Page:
Attach to Ruby VM to collect the types for all calls, 2. Transform raw call data into type contracts,
  25. How it works — The process behind the magic: 1.

    Attach to Ruby VM to collect the types for all calls, 2. Transform raw call data into type contracts, 3. Collect and share the data.
  26. How it works — The process behind the magic: 1.

    Attach to Ruby VM to collect the types for all calls, 2. Transform raw call data into type contracts, 3. Collect and share the data.
  27. Retrieving the data with TracePoint API — TracePoint is a

    class allowing 
 to hook several Ruby VM events
 like method calls and returns 
 and get any data through Binding
  28. Retrieving the data with TracePoint API — TracePoint is a

    class allowing 
 to hook several Ruby VM events
 like method calls and returns 
 and get any data through Binding
  29. Retrieving the data with TracePoint API — TracePoint is a

    class allowing 
 to hook several Ruby VM events
 like method calls and returns 
 and get any data through Binding
  30. Retrieving the data with TracePoint API — TracePoint is a

    class allowing 
 to hook several Ruby VM events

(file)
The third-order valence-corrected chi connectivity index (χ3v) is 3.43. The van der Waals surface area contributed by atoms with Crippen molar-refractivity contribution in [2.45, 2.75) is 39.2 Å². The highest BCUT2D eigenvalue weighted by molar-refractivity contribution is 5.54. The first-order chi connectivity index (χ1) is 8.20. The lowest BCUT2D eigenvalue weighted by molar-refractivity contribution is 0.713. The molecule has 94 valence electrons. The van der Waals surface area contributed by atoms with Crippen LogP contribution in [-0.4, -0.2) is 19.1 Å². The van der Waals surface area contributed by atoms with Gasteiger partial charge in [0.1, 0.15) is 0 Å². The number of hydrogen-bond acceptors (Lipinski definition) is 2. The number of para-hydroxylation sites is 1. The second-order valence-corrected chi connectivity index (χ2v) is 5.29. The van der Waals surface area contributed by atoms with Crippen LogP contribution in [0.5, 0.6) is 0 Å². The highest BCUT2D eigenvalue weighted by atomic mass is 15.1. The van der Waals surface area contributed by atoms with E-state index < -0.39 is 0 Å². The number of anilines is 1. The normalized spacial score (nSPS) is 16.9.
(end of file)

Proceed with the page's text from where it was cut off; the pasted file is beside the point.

like method calls and returns 
 and get any data through Binding
  31. Retrieving the data with TracePoint API — TracePoint is a

    class allowing 
 to hook several Ruby VM events
 like method calls and returns 
 and get any data through Binding
  32. Unspecified arguments — One can’t distinguish default parameter values from

    the passed ones.
 If a method is defined dynamically, there is no way to derive which types
 will be passed.
 
 What type does foo() return? (Int) -> Int (String) -> String foo() = ?
  33. Optional parameters — YARV compiles code into the bytecode. Note

    that instructions for filling in 
 the default values are present, 
 independent on usages. When optional parameters are passed,
 VM just skips these instructions.
  34. Optional parameters — YARV compiles code into the bytecode. Note

    that instructions for filling in 
 the default values are present, 
 independent on usages. When optional parameters are passed,
 VM just skips these instructions.
  35. Optional parameters — YARV compiles code into the bytecode. Note

    that instructions for filling in 
 the default values are present, 
 independent on usages. When optional parameters are passed,
 VM just skips these instructions.